Clytemnestra was the daughter of Tyndareus and Leda and therefore was Helen's half-sister.

Clytemnestra married Tantalus, son of the king of Mycenae named Thysetes (or Broteas). Agamemnon later murdered Tantalus as well as Tantalus and Clytemnestra's child (Tripp 28). Agamemnon then proceeded to marry Clytemnestra, thus gaining the throne of Mycenae for himself.

Clytemnestra gave birth to Electra, Orestes, Iphigenia, and Chrysothemis.

When Calchas decreed that Iphigenia must be sacrificed before the Greeks set sail to Troy, Clytemnestra resisted but eventually Iphigenia was sacrificed and the Greek fleet set sail.

During the Trojan War, Aegisthus, son of Thyestes, wooed Clytemnestra who succumbed to his advances. Robert Bell states that Clytemnestra's adultery was because "Clytemnestra was already under the curse of Aphrodite, along with her sisters Helen and Timandra. Their father had once neglected an important sacrifice to Aphrodite, and she resolved that all three of his daughters would be adulteresses" (135). Bell suggests that Clytemnestra's anger with Agamemnon over the sacrifice of Iphigenia might also have been a cause for her adultery.

Clytemnestra bore Aegisthus a daughter, Erigone, who would later have a son, Penthilus, by Orestes (Bell 135).

When Agememnon returned home with Cassandra, Aegisthus and Clytemnestra murdered both king and concubine.

Hyginus, in his Fabluae, suggests that Clytemnestra killed her husband and Cassandra at the prompting of Oeax, who had told her that Cassandra was being brought as a concubine.

Hyginus states that Oeax did this in order to "avenge the injustices of his brother." Odysseus, wanting no part of the Trojan War, had pretended to be insane. Palamedes, Oeax's brother, exposed Odysseus' ruse and forced Odysseus to join the war. In doing so, Palamedes gained the wrath of Odysseus. To seek revenge, Odysseus framed Palamedes by making him out to be a traitor, and Agamemnon turned Palamedes over to be stoned to death (Hornblower, 1099).

Hyginus also suggests that Cassandra, in fact, was not being brought back as a concubine but, nonetheless, Clytemnestra planned the murders with Aegisthus. Hyginus writes:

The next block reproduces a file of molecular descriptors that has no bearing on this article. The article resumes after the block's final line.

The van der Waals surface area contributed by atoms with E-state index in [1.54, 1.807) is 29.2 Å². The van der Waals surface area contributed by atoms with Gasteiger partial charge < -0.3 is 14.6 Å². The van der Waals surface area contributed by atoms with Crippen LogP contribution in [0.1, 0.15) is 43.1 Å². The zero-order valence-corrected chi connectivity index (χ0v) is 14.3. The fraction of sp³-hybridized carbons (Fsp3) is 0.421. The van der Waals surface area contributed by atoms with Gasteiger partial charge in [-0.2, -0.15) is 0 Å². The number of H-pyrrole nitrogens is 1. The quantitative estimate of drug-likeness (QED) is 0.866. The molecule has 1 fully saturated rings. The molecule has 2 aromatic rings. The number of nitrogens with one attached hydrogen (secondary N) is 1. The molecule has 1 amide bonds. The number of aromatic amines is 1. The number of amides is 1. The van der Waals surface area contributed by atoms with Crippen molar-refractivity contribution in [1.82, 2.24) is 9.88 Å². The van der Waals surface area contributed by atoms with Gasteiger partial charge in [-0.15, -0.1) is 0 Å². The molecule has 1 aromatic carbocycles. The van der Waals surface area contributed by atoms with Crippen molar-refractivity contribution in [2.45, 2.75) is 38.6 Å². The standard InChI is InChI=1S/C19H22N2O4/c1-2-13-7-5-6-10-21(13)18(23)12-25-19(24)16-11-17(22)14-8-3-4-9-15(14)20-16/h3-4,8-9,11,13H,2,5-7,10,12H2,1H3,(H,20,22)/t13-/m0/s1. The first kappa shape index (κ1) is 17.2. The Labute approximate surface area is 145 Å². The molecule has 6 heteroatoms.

Clytaemnestra Tyndarei filia Agamemnonis uxor cum audisset ab Oeace Palamedis fratre Cassandram sibi paelicem adduci, quod ementitus est, ut fratris iniurias exsequeretur, tunc Clytaemnestra cum Aegistho filio Thyestis cepit consilium, ut Agamemnonem et Cassandram interficeret, quem sacrificantem securi cum Cassandra interfecerunt.

At Electra Agamemnonis filia Orestem fratrem infantem sustulit, quem demandavit in Phocide Strophio, cui fuit Astyochea Agamemnonis soror nupta.

Clytemnestra, daughter of Tyndareus and wife to Agamemnon, had heard from Oeax, brother of Palamedes, that Cassandra was to be brought as a concubine for Agamemnon, which [tale] Oeax fabricated in order to avenge the injustes of his brother. Then Clytemnestra held council with Aegisthus, son of Thyestes, in order to kill Agamemnon and Cassandra, whom, while [Agamemnon was] sacrificing, with Cassandra, they killed with an ax.

But Electra, daughter of Agamemnon, lifted her infant brother Orestes, whom she entrusted to Strophius in Phocis, to whom Astyochea, sister of Agamemnon, was a bride.

The painting below shows Aegisthus urging Clytemnestra to kill the sleeping Agamemnon.

Although Aegisthus had planned that Orestes be murdered, too, Electra, as described the in Fabulae passage above, anticipated this and helped him escape.

When Orestes reached adulthood, Apollo commanded him to avenge his father. He returned to Mycenae with an urn full of ashes and claimed that they were those of Orestes (Bell, 136). When Aegisthus appeared, however, he killed Aegisthus.

Clytemnestra, realizing that her son, Orestes, had returned, begged for her life. Pylades, Orestes' companion, reminded Orestes of Apollo's decree, and Orestes killed his mother as well.

Clytemnestra is a highly controversial character in mythology. While it is true that she committed adultery, that can be blamed on Aphrodite's curse. It is also true that she killed her husband, though that, too, can be blamed on the fact Agamemnon killed her daughter and returned with Cassandra. It is harder to reconcile Clytemnestra's approval of the plan to murder her son, Orestes, because she had protested the sacrifice of Iphigenia so vehemently.

Robert Bell sides with Clytemnestra, and states: "In all respects Clytemnestra was a victim, not only of her insensitive husband and her scheming lover, but also her own wounded vanity and self-esteem" (136).

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